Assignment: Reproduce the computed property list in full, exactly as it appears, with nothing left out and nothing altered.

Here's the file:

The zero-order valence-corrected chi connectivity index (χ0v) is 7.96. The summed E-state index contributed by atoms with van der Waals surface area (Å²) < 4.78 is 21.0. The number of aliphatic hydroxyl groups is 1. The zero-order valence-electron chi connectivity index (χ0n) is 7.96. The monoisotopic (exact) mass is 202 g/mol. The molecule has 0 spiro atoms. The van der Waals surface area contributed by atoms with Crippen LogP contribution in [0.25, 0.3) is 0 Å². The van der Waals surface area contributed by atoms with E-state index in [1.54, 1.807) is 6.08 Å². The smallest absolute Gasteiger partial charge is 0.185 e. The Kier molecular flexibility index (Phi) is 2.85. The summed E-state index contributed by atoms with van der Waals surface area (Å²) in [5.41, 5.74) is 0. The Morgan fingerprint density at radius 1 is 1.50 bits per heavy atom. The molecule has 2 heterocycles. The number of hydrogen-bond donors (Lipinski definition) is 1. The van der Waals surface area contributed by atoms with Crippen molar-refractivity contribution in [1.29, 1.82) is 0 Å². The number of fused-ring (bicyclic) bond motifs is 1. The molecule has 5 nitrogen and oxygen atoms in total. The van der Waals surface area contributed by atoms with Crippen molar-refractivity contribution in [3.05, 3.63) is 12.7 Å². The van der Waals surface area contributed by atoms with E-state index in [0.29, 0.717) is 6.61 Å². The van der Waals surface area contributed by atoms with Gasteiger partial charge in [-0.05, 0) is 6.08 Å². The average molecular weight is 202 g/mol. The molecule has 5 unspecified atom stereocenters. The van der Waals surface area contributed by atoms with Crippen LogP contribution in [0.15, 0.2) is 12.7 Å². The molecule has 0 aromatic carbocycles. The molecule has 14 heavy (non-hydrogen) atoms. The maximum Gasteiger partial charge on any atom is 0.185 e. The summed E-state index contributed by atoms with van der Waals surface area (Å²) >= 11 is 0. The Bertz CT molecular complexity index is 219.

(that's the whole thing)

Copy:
The zero-order valence-corrected chi connectivity index (χ0v) is 7.96. The summed E-state index contributed by atoms with van der Waals surface area (Å²) < 4.78 is 21.0. The number of aliphatic hydroxyl groups is 1. The zero-order valence-electron chi connectivity index (χ0n) is 7.96. The monoisotopic (exact) mass is 202 g/mol. The molecule has 0 spiro atoms. The van der Waals surface area contributed by atoms with Crippen LogP contribution in [0.25, 0.3) is 0 Å². The van der Waals surface area contributed by atoms with E-state index in [1.54, 1.807) is 6.08 Å². The smallest absolute Gasteiger partial charge is 0.185 e. The Kier molecular flexibility index (Phi) is 2.85. The summed E-state index contributed by atoms with van der Waals surface area (Å²) in [5.41, 5.74) is 0. The Morgan fingerprint density at radius 1 is 1.50 bits per heavy atom. The molecule has 2 heterocycles. The number of hydrogen-bond donors (Lipinski definition) is 1. The van der Waals surface area contributed by atoms with Crippen molar-refractivity contribution in [1.29, 1.82) is 0 Å². The number of fused-ring (bicyclic) bond motifs is 1. The molecule has 5 nitrogen and oxygen atoms in total. The van der Waals surface area contributed by atoms with Crippen molar-refractivity contribution in [3.05, 3.63) is 12.7 Å². The van der Waals surface area contributed by atoms with E-state index in [0.29, 0.717) is 6.61 Å². The van der Waals surface area contributed by atoms with Gasteiger partial charge in [-0.05, 0) is 6.08 Å². The average molecular weight is 202 g/mol. The molecule has 5 unspecified atom stereocenters. The van der Waals surface area contributed by atoms with Crippen LogP contribution in [0.15, 0.2) is 12.7 Å². The molecule has 0 aromatic carbocycles. The molecule has 14 heavy (non-hydrogen) atoms. The maximum Gasteiger partial charge on any atom is 0.185 e. The summed E-state index contributed by atoms with van der Waals surface area (Å²) >= 11 is 0. The Bertz CT molecular complexity index is 219.